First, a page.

Biting the Bullitts - OZY | A Modern Media Company

Biting the Bullitts

Biting the Bullitts

By Eugene S. Robinson



The Bullitts wants you to watch his music and listen to his movies. And so do we.

By Eugene S. Robinson

They may be sitting next to you on an airplane. Or waiting in line with you at Starbucks. But with the exception of Dr. Dre or the RZA, most music producers are unseen and content to remain the power behind the throne.

That may not be the case much longer for the Bullitts. The nom de production of Londoner Jeymes Samuel, the Bullitts has been a producer for Charlotte Gainsbourg, Jay Z, Tori Amos and on the highly anticipated, long-awaited release by Jay Electronica. Whether working with others or helming his own creations, the Bullitts is much more about rethinking the box than thinking outside of it. And this year he’s making his presence felt in more ways than one.

Jeymes Samuel

Lucy Liu and The Bullitts live in session for Zane at Maida Vale studios

Source BBC Radio

“As a kid growing up, I never knew that you’re only supposed to do one thing,” Samuel said in a Life+Times interview. “I always thought you can do what it is you like as long as you do [it] well.”

Which may be why he was able to develop the unique blend of film plus music that distinguishes his work today. Samuel’s doting mother provided all the instruments he cared to play, and when he was 11, Mom sprang for a Super-8 camera. Later she followed it up with a Bolex , and now the rest of us get to enjoy the mix.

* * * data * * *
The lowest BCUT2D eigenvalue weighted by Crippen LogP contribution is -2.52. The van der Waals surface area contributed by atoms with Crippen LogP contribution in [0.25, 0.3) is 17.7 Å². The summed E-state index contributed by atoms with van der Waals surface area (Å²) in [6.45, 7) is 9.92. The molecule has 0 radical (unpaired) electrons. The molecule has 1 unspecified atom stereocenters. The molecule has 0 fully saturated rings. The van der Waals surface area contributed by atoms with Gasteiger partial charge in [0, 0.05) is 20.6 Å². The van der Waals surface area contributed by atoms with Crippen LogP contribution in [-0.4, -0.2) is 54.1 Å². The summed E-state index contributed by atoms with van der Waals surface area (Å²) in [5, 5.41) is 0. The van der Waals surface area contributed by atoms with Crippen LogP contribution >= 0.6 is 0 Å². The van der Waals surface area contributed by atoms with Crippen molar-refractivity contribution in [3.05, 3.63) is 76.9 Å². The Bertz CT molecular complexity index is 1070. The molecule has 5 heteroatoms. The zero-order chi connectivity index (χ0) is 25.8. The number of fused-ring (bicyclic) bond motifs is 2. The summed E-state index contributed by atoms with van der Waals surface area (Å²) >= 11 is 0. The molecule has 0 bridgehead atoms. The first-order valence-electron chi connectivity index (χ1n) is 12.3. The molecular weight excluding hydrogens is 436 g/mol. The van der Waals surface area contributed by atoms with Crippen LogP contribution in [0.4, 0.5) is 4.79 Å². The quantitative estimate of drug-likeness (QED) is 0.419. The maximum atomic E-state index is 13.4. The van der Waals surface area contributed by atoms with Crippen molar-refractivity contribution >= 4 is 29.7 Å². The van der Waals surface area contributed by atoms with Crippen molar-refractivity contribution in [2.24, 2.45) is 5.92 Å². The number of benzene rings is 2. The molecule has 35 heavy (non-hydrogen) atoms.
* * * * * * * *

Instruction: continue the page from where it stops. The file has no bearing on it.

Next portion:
He’s rid himself of ’records’ and instead he releases flicks with soundtracks.

The Bullitts doesn’t just release “records” anymore. He’s rid himself of what was a largely unsustainable model and instead releases flicks with soundtracks. His 50-minute movie They Die By Dawn debuted at SXSW this spring and was backed up by his album They Die By Dawn & Other Short Stories soon after. Making a movie to fulfill your musical vision might be more or less easy to do when Jay Z returns your calls. Or Isaiah Washington, Rosario Dawson, Lucy Liu, Giancarlo Esposito, Idris Elba … the list of celebrity appearances goes on. And on.

It would not be larding it on too thick to call the sight and sound of They Die By Dawn both visually and aurally stunning. It displays a creative force that emerged not from a Hollywood system — nor any system that even resembles a Hollywood system — but by a Promethean desire to bring light to the darkness.

Which Samuel has done in spades, in forums big (the sound work on Baz Luhrmann’s The Great Gatsby) and small (his YouTube videos), including last year’s viral hit “Supercool,” a mini-movie music video featuring Rosario Dawson.

His sound and vision are a delight for the ears and eyes. “It’s probably a smarter way to make both music and movies,” says Grammy-winning producer Joe Chiccarelli. “Because people who won’t watch will listen, and people who won’t listen might watch.”

Or both.

What’s next on the docket? The sequel to They Die By Dawn, called The Notorious Nine. Star-packed, jams-stacked and designed to be nothing but.

We can’t wait. But we will. Yes, we will. Eagerly even.

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